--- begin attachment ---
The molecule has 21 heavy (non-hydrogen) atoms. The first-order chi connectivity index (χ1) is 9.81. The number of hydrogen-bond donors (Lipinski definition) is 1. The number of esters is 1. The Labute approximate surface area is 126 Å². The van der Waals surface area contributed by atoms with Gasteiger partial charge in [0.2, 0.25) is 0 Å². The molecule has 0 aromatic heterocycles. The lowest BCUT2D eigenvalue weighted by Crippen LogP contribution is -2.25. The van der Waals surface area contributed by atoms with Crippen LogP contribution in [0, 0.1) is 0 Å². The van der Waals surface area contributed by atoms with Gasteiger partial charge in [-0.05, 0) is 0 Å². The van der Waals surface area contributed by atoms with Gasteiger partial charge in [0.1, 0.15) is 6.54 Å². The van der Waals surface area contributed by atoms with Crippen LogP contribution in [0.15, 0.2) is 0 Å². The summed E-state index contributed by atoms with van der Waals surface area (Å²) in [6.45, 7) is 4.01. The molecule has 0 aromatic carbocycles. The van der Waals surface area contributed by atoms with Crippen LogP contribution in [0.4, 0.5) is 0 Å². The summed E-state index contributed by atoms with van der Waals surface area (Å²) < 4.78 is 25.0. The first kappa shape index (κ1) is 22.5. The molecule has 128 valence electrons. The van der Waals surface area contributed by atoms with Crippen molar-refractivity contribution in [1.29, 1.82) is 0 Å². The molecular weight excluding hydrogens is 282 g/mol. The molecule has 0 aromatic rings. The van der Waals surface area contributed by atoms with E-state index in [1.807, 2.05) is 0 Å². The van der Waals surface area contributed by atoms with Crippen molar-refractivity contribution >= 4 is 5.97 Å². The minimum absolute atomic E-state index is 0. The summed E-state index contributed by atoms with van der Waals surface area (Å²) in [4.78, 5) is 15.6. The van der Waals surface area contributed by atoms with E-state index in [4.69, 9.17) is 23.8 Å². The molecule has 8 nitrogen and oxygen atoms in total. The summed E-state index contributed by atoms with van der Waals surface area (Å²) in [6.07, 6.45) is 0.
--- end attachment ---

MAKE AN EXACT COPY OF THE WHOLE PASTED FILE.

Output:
The molecule has 21 heavy (non-hydrogen) atoms. The first-order chi connectivity index (χ1) is 9.81. The number of hydrogen-bond donors (Lipinski definition) is 1. The number of esters is 1. The Labute approximate surface area is 126 Å². The van der Waals surface area contributed by atoms with Gasteiger partial charge in [0.2, 0.25) is 0 Å². The molecule has 0 aromatic heterocycles. The lowest BCUT2D eigenvalue weighted by Crippen LogP contribution is -2.25. The van der Waals surface area contributed by atoms with Crippen LogP contribution in [0, 0.1) is 0 Å². The van der Waals surface area contributed by atoms with Gasteiger partial charge in [-0.05, 0) is 0 Å². The van der Waals surface area contributed by atoms with Gasteiger partial charge in [0.1, 0.15) is 6.54 Å². The van der Waals surface area contributed by atoms with Crippen LogP contribution in [0.15, 0.2) is 0 Å². The summed E-state index contributed by atoms with van der Waals surface area (Å²) in [6.45, 7) is 4.01. The molecule has 0 aromatic carbocycles. The van der Waals surface area contributed by atoms with Crippen LogP contribution in [0.4, 0.5) is 0 Å². The summed E-state index contributed by atoms with van der Waals surface area (Å²) < 4.78 is 25.0. The first kappa shape index (κ1) is 22.5. The molecule has 128 valence electrons. The van der Waals surface area contributed by atoms with Crippen molar-refractivity contribution in [1.29, 1.82) is 0 Å². The molecular weight excluding hydrogens is 282 g/mol. The molecule has 0 aromatic rings. The van der Waals surface area contributed by atoms with E-state index in [1.807, 2.05) is 0 Å². The van der Waals surface area contributed by atoms with Crippen molar-refractivity contribution >= 4 is 5.97 Å². The minimum absolute atomic E-state index is 0. The summed E-state index contributed by atoms with van der Waals surface area (Å²) in [4.78, 5) is 15.6. The van der Waals surface area contributed by atoms with E-state index in [4.69, 9.17) is 23.8 Å². The molecule has 8 nitrogen and oxygen atoms in total. The summed E-state index contributed by atoms with van der Waals surface area (Å²) in [6.07, 6.45) is 0.